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Gloom, Doom and the Future And
What You Can Do To Affect It

By John M. Hotchner

My eye was caught by a Letter to the Editor in the January, 2005 issue of the American Philatelist of the American Philatelic Society. (If you aren't a member you should be!) The letter writer, Robert Greenwald of Melville, New York, laments: "...hasn't anyone else noticed that the number of serious philatelic publications has dwindled drastically? Linn's pages are down; Stamp Collector is gone; and Scott Stamp Monthly has been dumbed down so that it now appeals to the type of 'collector' who puts three sheets of Elvis stamps into his safe deposit box to pay for his kid's college tuition...."

There is so much to disagree with here that I wonder where to start. Perhaps with a disclaimer: It is considered by some these days to be bad form to comment in one journal on the content of another. But I will, in the glorious tradition of the late 19th and early 20th century, when such commentary — usually heavily negative — was expected. For the most part I don't expect to be negative; except as regards the quoted letter.

First, has the number of serious philatelic publications dwindled drastically? Depends upon how you define "serious philatelic publication" and "drastically;" and what time period one is contemplating. If you consider that Stamp Collector was a serious philatelic publication, then it, as one of two 10,000+ principal weeklies, represents a loss of 50% in the number of large weeklies. (It was weekly; then went to fortnightly; then bit the dust.) That is drastic. But with no prejudice, I would not call Stamp Collector a "serious philatelic publication;" a term which I take to mean one that is principally devoted to the study of fairly narrow slices of the collecting realm.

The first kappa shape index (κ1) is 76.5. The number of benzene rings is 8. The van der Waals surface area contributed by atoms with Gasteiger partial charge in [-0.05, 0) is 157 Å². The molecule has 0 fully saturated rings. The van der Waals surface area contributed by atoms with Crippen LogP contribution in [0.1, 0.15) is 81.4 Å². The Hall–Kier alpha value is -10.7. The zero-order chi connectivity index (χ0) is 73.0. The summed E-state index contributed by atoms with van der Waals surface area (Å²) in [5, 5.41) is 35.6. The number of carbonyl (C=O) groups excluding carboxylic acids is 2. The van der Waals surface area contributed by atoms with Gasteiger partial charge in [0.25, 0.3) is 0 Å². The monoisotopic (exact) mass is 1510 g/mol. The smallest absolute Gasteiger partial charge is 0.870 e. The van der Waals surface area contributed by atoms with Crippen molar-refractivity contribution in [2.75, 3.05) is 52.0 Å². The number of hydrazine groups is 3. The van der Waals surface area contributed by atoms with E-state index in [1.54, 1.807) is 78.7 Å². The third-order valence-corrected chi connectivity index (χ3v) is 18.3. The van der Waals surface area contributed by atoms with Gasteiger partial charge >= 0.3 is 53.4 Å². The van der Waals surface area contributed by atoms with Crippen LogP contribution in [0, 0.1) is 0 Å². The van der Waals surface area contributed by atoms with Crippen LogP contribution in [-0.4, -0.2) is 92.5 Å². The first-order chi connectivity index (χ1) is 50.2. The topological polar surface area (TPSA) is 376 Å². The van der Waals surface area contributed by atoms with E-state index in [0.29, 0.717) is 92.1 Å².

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It was, as with Linn's, Global Stamp News, Mekeel's and Stamps, Scott Stamp Monthly (SSM), and American Philatelist, a general interest publication trying to serve the widest possible audience, and stay alive in a market that has seen much of its readership head for the relatively faster and free Internet. Did it have serious material in it for the serious collector? Absolutely. All the named periodicals do.

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The entrance and departure of philatelic periodicals into and out of the marketplace also has to be looked at in the context of the history of stamp publishing. Rarely has that marketplace been static. The failure rate has been high over the years. Perhaps the golden era was in the '40s and '50s, but it has been going downhill ever since; and when Al Gore invented the Internet, the rate of descent increased. This is bad news for the print media, but it may not be such bad news for the hobby. The Internet brings stamp collecting resources much closer to the prospective collector, and from the success of various Internet-connected stamp services, it is clear that the end of philately is not imminent despite the wails of those who believe that many of the marketing practices of governments and others are driving us to extinction.

So, the market is changing. Yet serious philatelic publications are in fact alive and well, and in some respects expanding. National level specialist societies have been hit by the same dynamic of "flight to the freebies." Some have lost membership. Yet there are new societies regularly being formed, and they all continue to churn out journals and studies done by serious philatelists for serious philatelists. If you are not a member of one or more, I recommend memberships as a wonderful investment in knowledge. Membership will cost you the equivalent per year of one visit of a family four to McDonald's.